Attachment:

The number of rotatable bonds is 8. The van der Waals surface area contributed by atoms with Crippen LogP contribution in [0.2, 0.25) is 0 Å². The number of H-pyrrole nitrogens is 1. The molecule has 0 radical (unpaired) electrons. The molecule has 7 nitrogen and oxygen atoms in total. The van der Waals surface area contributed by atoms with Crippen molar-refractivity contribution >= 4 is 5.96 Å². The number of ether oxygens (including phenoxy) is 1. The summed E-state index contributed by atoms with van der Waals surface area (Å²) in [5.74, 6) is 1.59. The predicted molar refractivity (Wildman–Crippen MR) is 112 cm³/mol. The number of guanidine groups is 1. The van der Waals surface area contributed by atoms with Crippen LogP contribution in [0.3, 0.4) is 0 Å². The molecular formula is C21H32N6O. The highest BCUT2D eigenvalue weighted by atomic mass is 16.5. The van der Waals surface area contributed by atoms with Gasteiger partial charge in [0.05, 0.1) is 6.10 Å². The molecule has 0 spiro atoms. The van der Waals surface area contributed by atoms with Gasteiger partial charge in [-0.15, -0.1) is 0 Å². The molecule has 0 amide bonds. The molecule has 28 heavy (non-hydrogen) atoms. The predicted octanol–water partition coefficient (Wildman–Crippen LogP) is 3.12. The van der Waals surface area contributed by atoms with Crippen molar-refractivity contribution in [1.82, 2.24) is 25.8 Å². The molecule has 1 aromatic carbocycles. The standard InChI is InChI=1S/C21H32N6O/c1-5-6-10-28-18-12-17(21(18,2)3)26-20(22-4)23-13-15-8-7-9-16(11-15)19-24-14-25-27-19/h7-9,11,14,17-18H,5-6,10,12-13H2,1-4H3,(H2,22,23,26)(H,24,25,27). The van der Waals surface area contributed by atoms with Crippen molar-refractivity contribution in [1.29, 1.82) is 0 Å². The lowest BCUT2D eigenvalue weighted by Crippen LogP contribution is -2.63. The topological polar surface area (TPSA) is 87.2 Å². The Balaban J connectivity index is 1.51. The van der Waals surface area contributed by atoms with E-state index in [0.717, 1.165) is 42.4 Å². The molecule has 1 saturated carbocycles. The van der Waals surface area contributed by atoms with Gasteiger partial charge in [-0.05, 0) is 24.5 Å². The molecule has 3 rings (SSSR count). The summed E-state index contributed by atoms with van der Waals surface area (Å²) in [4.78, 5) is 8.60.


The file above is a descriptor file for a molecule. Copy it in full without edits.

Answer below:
The number of rotatable bonds is 8. The van der Waals surface area contributed by atoms with Crippen LogP contribution in [0.2, 0.25) is 0 Å². The number of H-pyrrole nitrogens is 1. The molecule has 0 radical (unpaired) electrons. The molecule has 7 nitrogen and oxygen atoms in total. The van der Waals surface area contributed by atoms with Crippen molar-refractivity contribution >= 4 is 5.96 Å². The number of ether oxygens (including phenoxy) is 1. The summed E-state index contributed by atoms with van der Waals surface area (Å²) in [5.74, 6) is 1.59. The predicted molar refractivity (Wildman–Crippen MR) is 112 cm³/mol. The number of guanidine groups is 1. The van der Waals surface area contributed by atoms with Crippen LogP contribution in [0.3, 0.4) is 0 Å². The molecular formula is C21H32N6O. The highest BCUT2D eigenvalue weighted by atomic mass is 16.5. The van der Waals surface area contributed by atoms with Gasteiger partial charge in [0.05, 0.1) is 6.10 Å². The molecule has 0 spiro atoms. The van der Waals surface area contributed by atoms with Gasteiger partial charge in [-0.15, -0.1) is 0 Å². The molecule has 0 amide bonds. The molecule has 28 heavy (non-hydrogen) atoms. The predicted octanol–water partition coefficient (Wildman–Crippen LogP) is 3.12. The van der Waals surface area contributed by atoms with Crippen molar-refractivity contribution in [1.82, 2.24) is 25.8 Å². The molecule has 1 aromatic carbocycles. The standard InChI is InChI=1S/C21H32N6O/c1-5-6-10-28-18-12-17(21(18,2)3)26-20(22-4)23-13-15-8-7-9-16(11-15)19-24-14-25-27-19/h7-9,11,14,17-18H,5-6,10,12-13H2,1-4H3,(H2,22,23,26)(H,24,25,27). The van der Waals surface area contributed by atoms with Crippen molar-refractivity contribution in [1.29, 1.82) is 0 Å². The lowest BCUT2D eigenvalue weighted by Crippen LogP contribution is -2.63. The topological polar surface area (TPSA) is 87.2 Å². The Balaban J connectivity index is 1.51. The van der Waals surface area contributed by atoms with E-state index in [0.717, 1.165) is 42.4 Å². The molecule has 1 saturated carbocycles. The van der Waals surface area contributed by atoms with Gasteiger partial charge in [-0.05, 0) is 24.5 Å². The molecule has 3 rings (SSSR count). The summed E-state index contributed by atoms with van der Waals surface area (Å²) in [4.78, 5) is 8.60.